U.S. Catholic

This magazine publishes news, opinions and reviews about issues concerning the everyday lives of Catholics.

Articles from Vol. 72, No. 1, January

A Big To-Do: When Life Becomes a Series of Checklists, It's Easy to Lose Sight of What's Really Important
1. GO TO MASS I can't get through one day without a checklist. No Black-Berry or Palm Pilot for me, though. I organize my life the low-tech way, with 3-by-5 index cards on which I scribble endless "to-do" lists. Make a goal, write it down, do it,...
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Colorblind
COLORBLIND Robert Randolph and the Family Band (Warner Brothers, 2006) The one-line blurb on Robert Randolph and the Family Band could be, "Sly and the Family Stone, without the drugs." The music of this black-led, racially-mixed ensemble leaps...
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Days of Our Lives: When Seen with Eyes of Faith, Calendars Help Us Keep Time with Christ
MORE THAN ANY PARTICULAR ELEMENT OF Catholic spirituality, the church's calendar gives me comfort. It offers the hope that I can progress in my spiritual life, even in areas where I have failed in the past. Every year provides one more round of seasons...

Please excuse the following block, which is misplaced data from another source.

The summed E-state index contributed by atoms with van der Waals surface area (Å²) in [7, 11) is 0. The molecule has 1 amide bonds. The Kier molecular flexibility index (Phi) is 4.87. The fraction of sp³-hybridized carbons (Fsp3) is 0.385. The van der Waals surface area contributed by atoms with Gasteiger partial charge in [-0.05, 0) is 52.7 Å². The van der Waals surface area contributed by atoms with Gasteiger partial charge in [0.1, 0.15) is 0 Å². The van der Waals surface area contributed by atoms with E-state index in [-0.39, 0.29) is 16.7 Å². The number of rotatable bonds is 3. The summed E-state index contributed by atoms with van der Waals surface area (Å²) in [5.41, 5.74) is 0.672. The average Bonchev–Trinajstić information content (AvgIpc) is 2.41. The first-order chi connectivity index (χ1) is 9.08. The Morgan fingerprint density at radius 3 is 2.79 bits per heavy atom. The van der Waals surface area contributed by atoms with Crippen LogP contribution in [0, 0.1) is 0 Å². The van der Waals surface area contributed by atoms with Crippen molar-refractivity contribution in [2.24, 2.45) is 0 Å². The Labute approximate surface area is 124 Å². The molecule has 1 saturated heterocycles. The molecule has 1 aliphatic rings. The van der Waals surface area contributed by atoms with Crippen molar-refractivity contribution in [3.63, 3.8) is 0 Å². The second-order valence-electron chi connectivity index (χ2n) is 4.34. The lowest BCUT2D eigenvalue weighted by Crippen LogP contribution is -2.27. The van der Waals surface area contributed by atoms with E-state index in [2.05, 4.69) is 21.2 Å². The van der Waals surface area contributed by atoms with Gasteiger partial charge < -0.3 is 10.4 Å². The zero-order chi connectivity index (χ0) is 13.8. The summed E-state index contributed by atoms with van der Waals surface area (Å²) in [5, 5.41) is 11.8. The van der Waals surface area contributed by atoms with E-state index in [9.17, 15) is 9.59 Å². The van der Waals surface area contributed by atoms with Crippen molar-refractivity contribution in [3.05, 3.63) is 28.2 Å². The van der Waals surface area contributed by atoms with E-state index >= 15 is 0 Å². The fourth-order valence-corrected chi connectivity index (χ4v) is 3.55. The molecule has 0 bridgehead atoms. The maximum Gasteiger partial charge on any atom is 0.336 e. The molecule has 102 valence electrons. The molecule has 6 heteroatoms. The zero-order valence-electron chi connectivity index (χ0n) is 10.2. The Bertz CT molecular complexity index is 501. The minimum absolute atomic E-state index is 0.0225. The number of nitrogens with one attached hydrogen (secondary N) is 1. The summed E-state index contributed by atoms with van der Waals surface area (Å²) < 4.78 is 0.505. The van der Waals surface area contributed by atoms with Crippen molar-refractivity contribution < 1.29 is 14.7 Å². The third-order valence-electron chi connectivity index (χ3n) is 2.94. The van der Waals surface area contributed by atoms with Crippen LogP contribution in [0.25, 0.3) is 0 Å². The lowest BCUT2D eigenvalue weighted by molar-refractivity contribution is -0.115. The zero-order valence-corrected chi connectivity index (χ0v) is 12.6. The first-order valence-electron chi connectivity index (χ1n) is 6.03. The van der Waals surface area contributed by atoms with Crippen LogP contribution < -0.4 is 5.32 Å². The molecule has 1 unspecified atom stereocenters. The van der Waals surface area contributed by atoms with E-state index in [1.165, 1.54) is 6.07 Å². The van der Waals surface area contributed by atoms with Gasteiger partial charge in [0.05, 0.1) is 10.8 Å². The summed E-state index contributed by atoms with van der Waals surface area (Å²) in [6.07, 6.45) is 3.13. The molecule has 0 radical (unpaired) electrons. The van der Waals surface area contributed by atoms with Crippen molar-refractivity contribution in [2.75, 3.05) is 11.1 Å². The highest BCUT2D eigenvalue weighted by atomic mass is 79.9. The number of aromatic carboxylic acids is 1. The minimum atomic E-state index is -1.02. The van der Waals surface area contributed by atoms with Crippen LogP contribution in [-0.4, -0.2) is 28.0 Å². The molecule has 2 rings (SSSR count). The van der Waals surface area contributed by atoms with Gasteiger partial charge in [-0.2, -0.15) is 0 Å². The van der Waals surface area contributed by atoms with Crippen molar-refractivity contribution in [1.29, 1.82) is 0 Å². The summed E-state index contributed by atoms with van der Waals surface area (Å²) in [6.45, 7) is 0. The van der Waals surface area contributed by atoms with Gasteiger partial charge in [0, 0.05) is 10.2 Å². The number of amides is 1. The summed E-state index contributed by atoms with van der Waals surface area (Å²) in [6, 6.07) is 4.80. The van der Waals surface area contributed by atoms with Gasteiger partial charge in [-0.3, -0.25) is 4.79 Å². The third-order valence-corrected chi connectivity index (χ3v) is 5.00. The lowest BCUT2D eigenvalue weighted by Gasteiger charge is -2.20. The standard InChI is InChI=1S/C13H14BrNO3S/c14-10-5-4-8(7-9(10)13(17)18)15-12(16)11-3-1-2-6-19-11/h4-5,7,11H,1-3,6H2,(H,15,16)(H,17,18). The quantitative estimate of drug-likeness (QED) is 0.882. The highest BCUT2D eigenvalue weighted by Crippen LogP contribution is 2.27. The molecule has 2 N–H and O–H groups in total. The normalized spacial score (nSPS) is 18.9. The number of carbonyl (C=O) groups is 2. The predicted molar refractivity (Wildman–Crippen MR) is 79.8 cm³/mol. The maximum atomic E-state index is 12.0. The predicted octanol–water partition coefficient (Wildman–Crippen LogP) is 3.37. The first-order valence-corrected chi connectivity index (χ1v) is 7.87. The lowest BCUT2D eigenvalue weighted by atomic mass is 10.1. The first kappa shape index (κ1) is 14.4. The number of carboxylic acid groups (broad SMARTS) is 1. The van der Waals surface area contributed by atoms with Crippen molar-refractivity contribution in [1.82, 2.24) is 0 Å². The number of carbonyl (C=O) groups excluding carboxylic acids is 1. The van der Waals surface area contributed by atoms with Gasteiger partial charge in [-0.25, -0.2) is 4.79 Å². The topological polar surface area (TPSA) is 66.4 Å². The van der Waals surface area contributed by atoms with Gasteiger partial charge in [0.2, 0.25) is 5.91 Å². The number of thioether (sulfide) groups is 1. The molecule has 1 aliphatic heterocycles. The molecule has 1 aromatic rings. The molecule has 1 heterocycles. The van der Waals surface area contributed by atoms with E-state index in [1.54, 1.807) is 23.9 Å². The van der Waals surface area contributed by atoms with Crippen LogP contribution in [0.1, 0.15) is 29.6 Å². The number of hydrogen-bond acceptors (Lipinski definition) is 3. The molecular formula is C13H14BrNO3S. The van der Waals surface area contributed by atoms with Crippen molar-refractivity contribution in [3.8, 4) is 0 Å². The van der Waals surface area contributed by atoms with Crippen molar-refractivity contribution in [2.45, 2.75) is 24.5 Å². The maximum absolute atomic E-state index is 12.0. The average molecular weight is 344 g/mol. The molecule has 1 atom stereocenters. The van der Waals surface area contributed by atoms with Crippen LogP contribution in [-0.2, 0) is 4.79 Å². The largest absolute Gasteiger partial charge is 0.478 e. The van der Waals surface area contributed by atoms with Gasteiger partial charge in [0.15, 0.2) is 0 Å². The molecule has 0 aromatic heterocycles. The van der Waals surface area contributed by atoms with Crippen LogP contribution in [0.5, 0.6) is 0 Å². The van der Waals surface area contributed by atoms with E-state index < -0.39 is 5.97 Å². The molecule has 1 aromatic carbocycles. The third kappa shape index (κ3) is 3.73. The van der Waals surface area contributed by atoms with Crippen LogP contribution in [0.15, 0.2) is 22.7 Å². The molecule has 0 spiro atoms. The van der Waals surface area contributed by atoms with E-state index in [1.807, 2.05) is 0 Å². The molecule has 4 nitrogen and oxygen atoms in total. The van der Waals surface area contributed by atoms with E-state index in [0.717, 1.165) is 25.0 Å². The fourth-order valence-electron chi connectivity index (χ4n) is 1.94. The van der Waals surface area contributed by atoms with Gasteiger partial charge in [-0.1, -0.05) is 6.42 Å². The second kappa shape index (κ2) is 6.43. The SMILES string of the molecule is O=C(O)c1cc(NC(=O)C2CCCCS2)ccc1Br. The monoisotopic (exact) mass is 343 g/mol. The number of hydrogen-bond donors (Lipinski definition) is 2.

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Finance Ministers: "Prosperity Gospel" Preachers Claim to Know the Good News-And for a Nominal Fee, You Can Have It, Too
WHEN JESUS BEGAN HIS public ministry in Luke 4:18, he announced he had been sent to "preach Good News to the poor." According to a small but growing number of today's televangelists and megachurch pastors, the Good News Jesus came to proclaim is that...
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Five Ways to Become One: Rather Than Go Down with the Ship, Christians Can Come Together for the Common Good. Making It Work Can Be as Simple as Grabbing a Cup of Coffee or Picking Up a Hammer
On January 23, 1943 the USAT Dorchester set sail from New York Harbor, bound for a U.S. military base on Greenland. Aboard were 900 passengers and crew. Watching over them were four Army chaplains: Father John Washington, a Catholic priest; George...
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Girl Power
IT'S EASY TO MISS THE SMALL STOREFRONT CAFE IN EAST LOS Angeles. If you notice it, you might think Homegirl Cafe is just another small business trying to make it in this barrio known for its tough streets. But inside, the beautiful large bouquets of...
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Good Things Come in Small Parishes: Dioceses Are Attempting to Solve the Priest Shortage and Save Money by Closing Small Parishes, but These Communities Deserve a Chance to Support Themselves
WHENEVER A DIOCESE ANNOUNCES PARISH closings, I cringe. I often wonder what prompted the decision, especially if it was determined just by the size of the parish or if the vitality of the community was given consideration. I also wonder if the real...
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Guess Who's Not Coming to Dinner? the List of Those "Not Worthy" to Be Called to Christ's Supper Keeps Getting Longer